Now, you probably didn’t need to be told this, but of those previously mentioned non-conference rivalry games, Iowa State is, by far, the worst team. Out of the 125 teams ranked in terms of winning percentage, Iowa State checks in at 109th with a winning percentage of .449. The next closest team on that list is Kentucky, who ranks 92nd with a winning percentage of .494. And in the event you’re curious, Kentucky has won 82 more games than Iowa State and lost 27 fewer.
In fact, there are only three Power 5 teams worse than Iowa State in the NCAA: Northwestern, Indiana and Wake Forest. And hey, kudos to Northwestern for the drastic improvements over the past 10 years and Wake Forest for being slightly better than they’ve historically been. Shame on you, Indiana. And shame on you, Iowa State, for that .326 winning percentage since 2005.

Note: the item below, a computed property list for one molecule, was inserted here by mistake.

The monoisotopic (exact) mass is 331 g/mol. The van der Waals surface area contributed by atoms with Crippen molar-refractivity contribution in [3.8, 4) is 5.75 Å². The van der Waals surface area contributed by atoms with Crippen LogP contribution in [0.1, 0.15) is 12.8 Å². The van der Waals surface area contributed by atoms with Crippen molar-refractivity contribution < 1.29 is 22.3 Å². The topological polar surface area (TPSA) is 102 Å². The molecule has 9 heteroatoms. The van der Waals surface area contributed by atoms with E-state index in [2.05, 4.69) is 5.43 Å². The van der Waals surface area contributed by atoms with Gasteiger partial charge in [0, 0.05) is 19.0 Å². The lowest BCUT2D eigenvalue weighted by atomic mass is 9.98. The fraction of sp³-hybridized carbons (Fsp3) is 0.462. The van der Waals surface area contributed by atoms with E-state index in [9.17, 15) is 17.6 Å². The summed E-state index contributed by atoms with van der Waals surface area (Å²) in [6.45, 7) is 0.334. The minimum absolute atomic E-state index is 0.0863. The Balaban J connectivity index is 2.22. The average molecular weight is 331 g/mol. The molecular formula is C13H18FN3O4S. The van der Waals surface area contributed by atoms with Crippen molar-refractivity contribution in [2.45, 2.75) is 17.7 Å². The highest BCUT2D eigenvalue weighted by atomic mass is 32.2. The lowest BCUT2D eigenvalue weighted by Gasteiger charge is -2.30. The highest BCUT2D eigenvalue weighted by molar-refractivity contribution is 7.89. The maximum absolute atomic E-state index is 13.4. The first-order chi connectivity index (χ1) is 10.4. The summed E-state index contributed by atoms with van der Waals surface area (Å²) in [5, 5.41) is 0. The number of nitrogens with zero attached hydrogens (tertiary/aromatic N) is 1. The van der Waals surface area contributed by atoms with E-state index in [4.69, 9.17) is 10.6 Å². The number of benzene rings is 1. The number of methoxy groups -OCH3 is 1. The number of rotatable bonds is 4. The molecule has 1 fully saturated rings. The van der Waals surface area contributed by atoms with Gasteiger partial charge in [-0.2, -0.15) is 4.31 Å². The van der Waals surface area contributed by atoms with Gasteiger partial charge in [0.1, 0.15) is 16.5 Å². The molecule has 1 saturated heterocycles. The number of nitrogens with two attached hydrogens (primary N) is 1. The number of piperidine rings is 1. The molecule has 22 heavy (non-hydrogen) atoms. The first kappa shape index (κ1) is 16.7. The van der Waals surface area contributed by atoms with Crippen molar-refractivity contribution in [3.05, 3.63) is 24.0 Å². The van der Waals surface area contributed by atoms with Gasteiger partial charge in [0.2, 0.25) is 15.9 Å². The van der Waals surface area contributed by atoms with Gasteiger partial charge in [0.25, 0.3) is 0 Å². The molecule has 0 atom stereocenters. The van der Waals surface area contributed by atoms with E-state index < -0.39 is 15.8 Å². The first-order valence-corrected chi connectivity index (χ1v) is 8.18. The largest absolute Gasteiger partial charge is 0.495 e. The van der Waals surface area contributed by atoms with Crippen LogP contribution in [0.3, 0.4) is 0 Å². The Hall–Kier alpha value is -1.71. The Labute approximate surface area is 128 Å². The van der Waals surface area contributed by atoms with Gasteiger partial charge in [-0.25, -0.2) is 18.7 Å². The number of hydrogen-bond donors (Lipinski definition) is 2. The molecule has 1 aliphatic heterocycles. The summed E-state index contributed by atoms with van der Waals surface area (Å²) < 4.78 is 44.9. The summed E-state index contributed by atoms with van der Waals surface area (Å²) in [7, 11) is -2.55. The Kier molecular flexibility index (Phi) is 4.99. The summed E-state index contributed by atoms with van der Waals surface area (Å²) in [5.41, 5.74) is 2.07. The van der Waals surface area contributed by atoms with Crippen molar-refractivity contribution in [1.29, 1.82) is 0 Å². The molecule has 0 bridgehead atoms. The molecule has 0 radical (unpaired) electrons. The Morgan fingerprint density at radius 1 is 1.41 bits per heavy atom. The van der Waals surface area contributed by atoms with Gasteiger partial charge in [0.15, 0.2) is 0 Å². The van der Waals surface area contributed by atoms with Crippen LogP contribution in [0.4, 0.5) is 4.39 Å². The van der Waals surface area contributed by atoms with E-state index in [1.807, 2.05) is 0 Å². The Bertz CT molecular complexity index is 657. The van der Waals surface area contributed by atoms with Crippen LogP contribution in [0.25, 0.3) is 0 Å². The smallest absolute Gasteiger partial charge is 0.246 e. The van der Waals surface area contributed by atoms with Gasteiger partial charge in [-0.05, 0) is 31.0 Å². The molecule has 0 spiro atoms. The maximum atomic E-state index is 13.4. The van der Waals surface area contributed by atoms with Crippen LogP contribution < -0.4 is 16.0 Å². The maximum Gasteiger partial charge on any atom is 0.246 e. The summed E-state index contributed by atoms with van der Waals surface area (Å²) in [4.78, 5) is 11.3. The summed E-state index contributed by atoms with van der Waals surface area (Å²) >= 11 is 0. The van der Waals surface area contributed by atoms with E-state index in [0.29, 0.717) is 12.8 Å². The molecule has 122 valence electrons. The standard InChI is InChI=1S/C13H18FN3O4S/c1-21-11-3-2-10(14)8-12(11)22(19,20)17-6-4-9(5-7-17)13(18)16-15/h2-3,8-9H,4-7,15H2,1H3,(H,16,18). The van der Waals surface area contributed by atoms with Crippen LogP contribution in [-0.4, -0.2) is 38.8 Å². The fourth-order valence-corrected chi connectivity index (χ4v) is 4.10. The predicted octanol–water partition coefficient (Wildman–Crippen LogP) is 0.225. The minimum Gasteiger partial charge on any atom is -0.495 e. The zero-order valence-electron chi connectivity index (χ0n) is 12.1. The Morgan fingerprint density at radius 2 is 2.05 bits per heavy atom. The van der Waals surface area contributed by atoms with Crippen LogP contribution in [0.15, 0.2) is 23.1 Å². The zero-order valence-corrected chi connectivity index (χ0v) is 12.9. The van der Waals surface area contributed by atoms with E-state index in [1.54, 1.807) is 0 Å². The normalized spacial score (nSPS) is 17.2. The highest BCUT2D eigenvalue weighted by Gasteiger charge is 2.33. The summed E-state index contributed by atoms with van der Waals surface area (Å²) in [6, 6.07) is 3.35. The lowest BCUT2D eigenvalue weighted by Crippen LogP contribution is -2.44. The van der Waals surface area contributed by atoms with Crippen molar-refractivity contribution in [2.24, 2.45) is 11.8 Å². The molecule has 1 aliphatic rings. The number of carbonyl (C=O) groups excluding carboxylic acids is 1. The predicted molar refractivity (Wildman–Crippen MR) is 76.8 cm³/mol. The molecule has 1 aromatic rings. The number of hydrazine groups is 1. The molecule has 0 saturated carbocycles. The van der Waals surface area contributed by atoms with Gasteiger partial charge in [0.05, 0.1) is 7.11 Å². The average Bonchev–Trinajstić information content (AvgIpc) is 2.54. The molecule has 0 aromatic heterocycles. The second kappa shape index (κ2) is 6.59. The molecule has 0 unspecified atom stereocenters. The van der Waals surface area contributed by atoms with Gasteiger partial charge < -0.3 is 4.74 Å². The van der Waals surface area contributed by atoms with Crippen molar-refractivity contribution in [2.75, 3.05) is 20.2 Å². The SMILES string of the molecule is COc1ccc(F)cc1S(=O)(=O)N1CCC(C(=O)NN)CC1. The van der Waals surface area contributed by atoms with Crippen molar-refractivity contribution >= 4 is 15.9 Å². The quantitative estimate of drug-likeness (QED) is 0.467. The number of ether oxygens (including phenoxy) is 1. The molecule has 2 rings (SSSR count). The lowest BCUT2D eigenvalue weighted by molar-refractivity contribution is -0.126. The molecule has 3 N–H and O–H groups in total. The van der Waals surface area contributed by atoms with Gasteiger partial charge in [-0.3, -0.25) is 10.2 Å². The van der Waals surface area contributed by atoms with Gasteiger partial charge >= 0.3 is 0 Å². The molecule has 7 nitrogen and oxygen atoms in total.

The biggest problem with the Cy-Hawk series is that due to Iowa State being so historically bad, the only national recognition they receive is when they beat Iowa (which is far too often) or upset a dying powerhouse (see: Longhorns, Texas). This opens the door to the argument of what Iowa has to gain by annually playing a team they’re expected to beat and only have infinite embarrassment to suffer when they lose…which is often. But I digress, that’s an argument for years down the road.
To summarize: Iowa v. Iowa State is one of the rare non-conference Power 5 rivalries in college football, Power 5 teams rarely schedule multiple Power 5 opponents, and Iowa State is the worst non-conference Power 5 opponent in the nation (and the 4th worst Power 5 team in NCAA history).
For better or for worse, Iowa is married to Iowa State. There’s no point in arguing for the cancellation of the series because it’s under contract. Nor should Iowa or their fans have to defend themselves for only playing one Power 5 team in their non-conference schedule, when that’s the norm in college football.
The solution here is simple: Just quit being so shitty, Iowa State.